Coronavirus (COVID-19)

Many people are worried about Coronavirus (COVID-19) and how this could affect their housing. Click here to find out what COVID-19 means for you.

Mortgage repossession

If you are facing repossession by your lender then it is important to get advice straight away. It may be possible to stop the process at any stage. These pages will help you think about your options.

You can also download our:

For urgent advice please call our expert housing advice helpline on 08000 495 495

or, for non-urgent enquiries please use our email advice service. An adviser will aim to reply to emails within five working days.

CORONAVIRUS UPDATE

Courts are open and mortgage possession cases are taking place. Some hearings might be dealt with by telephone or a video link. Make sure you contact the court if you are worried about going to the court because of coronavirus.

Some new stages in the possession process were introduced during the pandemic. These included:

Reactivation Notices: if your lender started court proceedings before 3 August 2020 the case was probably put on hold for a time. If your lender wanted to re-start the case they had to send a Reactivation Notice to you and the court, giving information about the impact coronavirus had on you and your family. Make sure you tell your lender straight away if you are struggling because of coronavirus, for example, if your income has reduced and you cannot pay your mortgage. It is best to do this in an email. After the 1 December 2021 there will no longer be a need for a Reactivation Notice.

Review Date: up until 1 November 2021 the court had to set a Review Date 4 weeks before a possession hearing, so that the judge could review the papers and see if an agreement could be reached before a court hearing took place. Review Dates are no longer required but some courts might decide to continue with them. If you receive notice of a Review Date speak to an adviser as soon as you can. You might be able to get legal help on the day.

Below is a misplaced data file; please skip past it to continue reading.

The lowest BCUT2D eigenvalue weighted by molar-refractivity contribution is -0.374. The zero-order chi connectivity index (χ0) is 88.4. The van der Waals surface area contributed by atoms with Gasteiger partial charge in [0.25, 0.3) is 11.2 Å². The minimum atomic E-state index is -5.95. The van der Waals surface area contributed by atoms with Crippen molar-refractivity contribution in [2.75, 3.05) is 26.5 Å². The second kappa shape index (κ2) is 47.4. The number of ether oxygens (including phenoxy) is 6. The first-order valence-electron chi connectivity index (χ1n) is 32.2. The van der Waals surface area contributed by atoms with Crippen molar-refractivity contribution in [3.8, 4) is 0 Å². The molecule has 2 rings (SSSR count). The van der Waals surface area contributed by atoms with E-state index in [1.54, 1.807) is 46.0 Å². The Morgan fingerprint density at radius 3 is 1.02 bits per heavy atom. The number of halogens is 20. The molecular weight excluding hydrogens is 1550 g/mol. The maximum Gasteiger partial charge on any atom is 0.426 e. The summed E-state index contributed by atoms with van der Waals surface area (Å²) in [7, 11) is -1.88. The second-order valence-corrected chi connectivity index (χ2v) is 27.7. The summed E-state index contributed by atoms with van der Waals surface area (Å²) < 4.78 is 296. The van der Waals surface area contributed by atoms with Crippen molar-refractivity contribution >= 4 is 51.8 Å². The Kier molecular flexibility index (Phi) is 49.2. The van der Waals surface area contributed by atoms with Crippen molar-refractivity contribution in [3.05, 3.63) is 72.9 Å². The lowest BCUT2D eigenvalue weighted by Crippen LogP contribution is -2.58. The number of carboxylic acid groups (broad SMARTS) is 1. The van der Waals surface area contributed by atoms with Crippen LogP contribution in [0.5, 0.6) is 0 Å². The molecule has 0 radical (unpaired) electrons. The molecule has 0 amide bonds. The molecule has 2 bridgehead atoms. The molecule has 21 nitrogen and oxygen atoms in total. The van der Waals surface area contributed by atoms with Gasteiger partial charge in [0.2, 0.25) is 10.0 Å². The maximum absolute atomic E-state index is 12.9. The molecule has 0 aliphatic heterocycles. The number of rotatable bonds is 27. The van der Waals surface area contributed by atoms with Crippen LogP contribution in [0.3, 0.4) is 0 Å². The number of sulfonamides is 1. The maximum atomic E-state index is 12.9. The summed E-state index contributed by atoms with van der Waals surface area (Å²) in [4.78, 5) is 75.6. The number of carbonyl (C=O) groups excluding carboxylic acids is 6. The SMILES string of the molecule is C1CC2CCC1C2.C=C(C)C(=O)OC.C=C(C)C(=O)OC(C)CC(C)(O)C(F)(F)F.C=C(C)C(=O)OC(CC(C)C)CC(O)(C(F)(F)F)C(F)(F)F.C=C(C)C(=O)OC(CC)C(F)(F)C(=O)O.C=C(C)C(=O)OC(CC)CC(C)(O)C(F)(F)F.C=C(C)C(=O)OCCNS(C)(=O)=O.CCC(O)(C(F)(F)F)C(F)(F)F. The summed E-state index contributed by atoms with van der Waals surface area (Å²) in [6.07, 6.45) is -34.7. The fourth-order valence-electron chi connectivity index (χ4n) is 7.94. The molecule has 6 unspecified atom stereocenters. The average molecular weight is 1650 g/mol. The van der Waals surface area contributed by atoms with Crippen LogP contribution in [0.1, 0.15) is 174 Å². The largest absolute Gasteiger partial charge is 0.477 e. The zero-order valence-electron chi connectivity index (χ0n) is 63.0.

Bailiff eviction: bailiffs in Wales were banned from carrying out evictions during the pandemic. This ban ended on the 30 June 2021. From that date bailiffs have been able to carry out evictions regardless of the reason for eviction.

Always get advice if possession proceedings have started against you. You could still lose your home during the pandemic.

If you are struggling to pay your mortgage because of coronavirus you might be able to get some support from your lender. Click here for more information.

Preventing court action

Lenders can take legal action to evict you from your property but it may be possible to avoid going to court.

Going to court

What happens and what you need to do if your lender has taken court action to repossess your home.

Can I stay in my home?

Whether you can stay in your home will depend on the type of decision the court makes.

Ordered to leave

If the court has ordered you to leave your home, and you haven’t spoken to an adviser yet, do so immediately.

Accommodation after repossession

If your home is repossessed and you can’t delay or stop the eviction, you will need to find alternative accommodation.

Sale by mortgage lender

If your home is repossessed, it will probably be sold by your lender to pay off your debts.

Paying off mortgage debt

If the money from the sale of your home isn’t enough to cover your debts, you will still owe the outstanding amount.

Repossession by landlord’s lender

Your landlord’s lender may try to repossess the property you are renting if your landlord does not keep up with their mortgage payments.

We are sorry that we cannot provide this information in Welsh, however if you would like to speak to an adviser in Welsh please contact 08000 495 495.

Did you find this helpful?

This page was last updated on: November 24, 2021

Shelter Cymru acknowledges the support of Shelter in allowing us to adapt their content. The information contained on this site is updated and maintained by Shelter Cymru and only gives general guidance on the law in Wales. It should not be regarded or relied upon as a complete or authoritative statement of the law.

Font Resize